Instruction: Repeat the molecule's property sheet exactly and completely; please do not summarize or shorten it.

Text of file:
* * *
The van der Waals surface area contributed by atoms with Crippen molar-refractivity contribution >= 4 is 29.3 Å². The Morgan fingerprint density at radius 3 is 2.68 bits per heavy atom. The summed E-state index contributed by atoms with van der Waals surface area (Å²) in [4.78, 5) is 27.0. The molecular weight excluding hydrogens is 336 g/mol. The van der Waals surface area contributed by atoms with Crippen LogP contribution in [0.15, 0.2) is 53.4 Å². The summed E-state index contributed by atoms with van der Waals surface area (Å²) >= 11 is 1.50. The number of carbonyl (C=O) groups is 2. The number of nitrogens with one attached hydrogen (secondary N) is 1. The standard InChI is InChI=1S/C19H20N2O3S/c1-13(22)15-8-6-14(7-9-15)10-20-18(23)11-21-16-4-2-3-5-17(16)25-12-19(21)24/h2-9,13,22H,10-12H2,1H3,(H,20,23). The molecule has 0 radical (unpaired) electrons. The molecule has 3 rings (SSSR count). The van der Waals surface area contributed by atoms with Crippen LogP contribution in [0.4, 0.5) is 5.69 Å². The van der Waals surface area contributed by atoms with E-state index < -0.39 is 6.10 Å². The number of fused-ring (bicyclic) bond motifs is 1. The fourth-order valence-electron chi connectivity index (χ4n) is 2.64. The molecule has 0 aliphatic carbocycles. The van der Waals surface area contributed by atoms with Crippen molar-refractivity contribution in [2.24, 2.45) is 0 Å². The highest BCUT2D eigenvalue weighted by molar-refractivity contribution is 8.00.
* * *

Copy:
The van der Waals surface area contributed by atoms with Crippen molar-refractivity contribution >= 4 is 29.3 Å². The Morgan fingerprint density at radius 3 is 2.68 bits per heavy atom. The summed E-state index contributed by atoms with van der Waals surface area (Å²) in [4.78, 5) is 27.0. The molecular weight excluding hydrogens is 336 g/mol. The van der Waals surface area contributed by atoms with Crippen LogP contribution in [0.15, 0.2) is 53.4 Å². The summed E-state index contributed by atoms with van der Waals surface area (Å²) >= 11 is 1.50. The number of carbonyl (C=O) groups is 2. The number of nitrogens with one attached hydrogen (secondary N) is 1. The standard InChI is InChI=1S/C19H20N2O3S/c1-13(22)15-8-6-14(7-9-15)10-20-18(23)11-21-16-4-2-3-5-17(16)25-12-19(21)24/h2-9,13,22H,10-12H2,1H3,(H,20,23). The molecule has 0 radical (unpaired) electrons. The molecule has 3 rings (SSSR count). The van der Waals surface area contributed by atoms with Crippen LogP contribution in [0.4, 0.5) is 5.69 Å². The van der Waals surface area contributed by atoms with E-state index < -0.39 is 6.10 Å². The number of fused-ring (bicyclic) bond motifs is 1. The fourth-order valence-electron chi connectivity index (χ4n) is 2.64. The molecule has 0 aliphatic carbocycles. The van der Waals surface area contributed by atoms with Crippen molar-refractivity contribution in [2.24, 2.45) is 0 Å². The highest BCUT2D eigenvalue weighted by molar-refractivity contribution is 8.00.